Barton: Mr. Stern, I would suggest that we have not gotten it right enough. If we had gotten it right -- if you all had gotten it right -- we would not be here again today.

Stern: No, Congressmen. We wouldn't be here if the stupid and naive gentleman to my left [points at Selig] hadn't decided to create a misguided investigation that would dredge up years-old allegations and present them as current, thereby stoking the flames of negative public opinion.
OK, that last one may have occurred in thought bubbles only, but it was probably the most accurate thing said all day.

Wednesday, February 27, 2008

Clemens' Referral

I'm not entirely sure how serious a "referral" like this is ("referrals" were what they gave us in high school when we got caught smoking in the parking lot), but it's something, I suppose.

Quick take: lots of pomp, little circumstance. Extended take: I gave it to Jason at It IS About the Money. Check his stuff out. He's far more on top of it than I am this evening.

And hang around a bit over there too. Jason is good people.


Back in September, Scott Spiezio exited rehab, re-joined the Cardinals and said "I was out of control for a while . . . I learned a lot and I'm ready to start contributing in a good way now."

We're now learning that two months later he pulled the a double-trifecta (sexecta?) of out-of-control bad contributing: (1) driving under the influence; (2) driving under the influence with a blood alcohol content of .08 percent or more; (3) hit and run; (4) aggravated assault; (5) assault; and (6)battery.

Um, yeah. The Cardinals said they weren't aware of the warrant. Wonder if they were aware of the incident?

Update: And just like that, he's gone.

Naming Rights for Wrigley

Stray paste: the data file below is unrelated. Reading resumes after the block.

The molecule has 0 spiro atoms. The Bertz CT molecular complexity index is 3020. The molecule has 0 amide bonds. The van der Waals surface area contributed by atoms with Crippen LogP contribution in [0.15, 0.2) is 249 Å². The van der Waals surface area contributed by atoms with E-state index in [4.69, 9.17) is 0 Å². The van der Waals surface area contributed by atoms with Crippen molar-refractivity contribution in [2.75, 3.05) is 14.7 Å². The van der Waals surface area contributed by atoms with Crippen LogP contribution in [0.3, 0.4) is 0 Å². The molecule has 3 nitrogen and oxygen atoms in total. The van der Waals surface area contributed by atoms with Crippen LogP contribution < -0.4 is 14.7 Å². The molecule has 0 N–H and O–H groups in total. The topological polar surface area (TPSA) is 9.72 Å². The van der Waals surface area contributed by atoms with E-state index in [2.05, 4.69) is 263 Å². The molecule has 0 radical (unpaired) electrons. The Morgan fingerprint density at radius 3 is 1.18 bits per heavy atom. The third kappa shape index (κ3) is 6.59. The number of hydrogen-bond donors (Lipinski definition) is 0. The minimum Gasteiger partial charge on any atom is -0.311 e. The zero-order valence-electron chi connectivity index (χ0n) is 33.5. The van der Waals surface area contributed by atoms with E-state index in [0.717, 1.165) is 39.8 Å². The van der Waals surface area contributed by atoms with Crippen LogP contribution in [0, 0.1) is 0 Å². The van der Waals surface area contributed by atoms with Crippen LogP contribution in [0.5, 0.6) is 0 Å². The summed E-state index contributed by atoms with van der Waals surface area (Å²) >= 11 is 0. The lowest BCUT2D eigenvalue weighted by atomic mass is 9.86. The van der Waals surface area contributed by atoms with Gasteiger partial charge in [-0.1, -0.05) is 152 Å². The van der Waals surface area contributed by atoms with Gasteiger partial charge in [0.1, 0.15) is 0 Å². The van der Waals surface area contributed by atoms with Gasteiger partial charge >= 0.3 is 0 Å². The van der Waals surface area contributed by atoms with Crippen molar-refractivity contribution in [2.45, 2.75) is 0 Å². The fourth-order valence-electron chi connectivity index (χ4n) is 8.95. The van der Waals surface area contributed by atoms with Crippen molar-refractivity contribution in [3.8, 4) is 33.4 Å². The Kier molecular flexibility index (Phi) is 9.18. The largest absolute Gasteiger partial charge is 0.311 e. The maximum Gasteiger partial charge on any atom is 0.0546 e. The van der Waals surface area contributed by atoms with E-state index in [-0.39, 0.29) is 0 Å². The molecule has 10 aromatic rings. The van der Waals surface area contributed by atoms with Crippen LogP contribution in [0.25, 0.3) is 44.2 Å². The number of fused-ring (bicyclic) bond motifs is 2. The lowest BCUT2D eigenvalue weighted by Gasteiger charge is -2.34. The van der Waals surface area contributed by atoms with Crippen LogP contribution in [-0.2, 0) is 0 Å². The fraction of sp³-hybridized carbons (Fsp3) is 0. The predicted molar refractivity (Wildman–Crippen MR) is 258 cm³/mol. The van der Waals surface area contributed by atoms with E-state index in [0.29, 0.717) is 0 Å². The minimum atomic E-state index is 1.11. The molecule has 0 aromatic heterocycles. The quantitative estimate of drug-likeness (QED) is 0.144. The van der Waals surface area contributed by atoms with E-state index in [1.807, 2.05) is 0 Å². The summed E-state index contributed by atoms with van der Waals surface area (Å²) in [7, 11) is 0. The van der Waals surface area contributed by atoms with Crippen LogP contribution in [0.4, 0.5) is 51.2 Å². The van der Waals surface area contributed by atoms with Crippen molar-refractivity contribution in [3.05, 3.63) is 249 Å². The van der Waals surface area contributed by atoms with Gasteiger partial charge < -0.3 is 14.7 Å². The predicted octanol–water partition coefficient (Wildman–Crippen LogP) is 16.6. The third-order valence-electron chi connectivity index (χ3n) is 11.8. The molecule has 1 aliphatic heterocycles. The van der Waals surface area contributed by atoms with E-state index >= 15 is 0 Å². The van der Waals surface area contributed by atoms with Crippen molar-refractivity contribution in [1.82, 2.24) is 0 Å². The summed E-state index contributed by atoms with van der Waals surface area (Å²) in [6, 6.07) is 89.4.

In other news we've covered before, Sam Zell says that he won't hesitate to sell Wrigley's naming rights:

Tribune Co. CEO Sam Zell said Tuesday he won't hesitate to sell the naming rights to Wrigley Field -- even if baseball purists don't like the idea.

"Wrigley is an obvious world-wide icon and Wrigley Field is world-wide known. But, in the world of economics, when I bought the Tribune, I didn't get a discount because I wasn't going to use the naming rights that field represents," Zell said in an interview on the CNBC program "Squawk Box."

"Perhaps the Wrigley Co. will decide that, after getting it for free for so long, that it's time to pay for it."
Actually, going after the Wrigley Co. for the rights is probably the only smart play here. Any other company would have to know that changing the name of the building at 1060 W. Addison would bring nothing but bad publicity, wouldn't they? I predict boycotts of whatever product's or company's name is slapped on the building. Sure, the boycotts wouldn't amount to much in and of themselves -- they never do -- but the press would eat it up. Knowing all of this, even if Zell could get someone to bite, won't there have to be a tremendous discount in the value of those naming rights?

If you're the Wrigley Co., you might very well feel that you're the target of a shakedown right now. And maybe you are. Still, there are ways to deal with it. BTF poster Adam G has a clever, albeit cynical, idea to lessen the blow:

[I]f I was the Wrigley Co., I would be all over using this for a marketing campaign. For example, they come out with a Special Line of Chewing Gum where 5 cents out of every sale goes towards the "naming rights fund" or the "save Wrigley field fund". The company will match every sale dollar for dollar. They would gain enormous good will with the community, sell many many additional packs of gum, and essentially end up buying the naming rights for half price because the public would be paying half
I like the cut of that man's jib. Cut his hair, fit him for a pinstripe suit and have him at a desk in the boiler room after lunch!

Giambi at First

It was a week ago that the New York Post and this blog discussed Jason Giambi playing a lot of first base this year. Apparently nothing has happened, however, if it's not reported in the New York Times: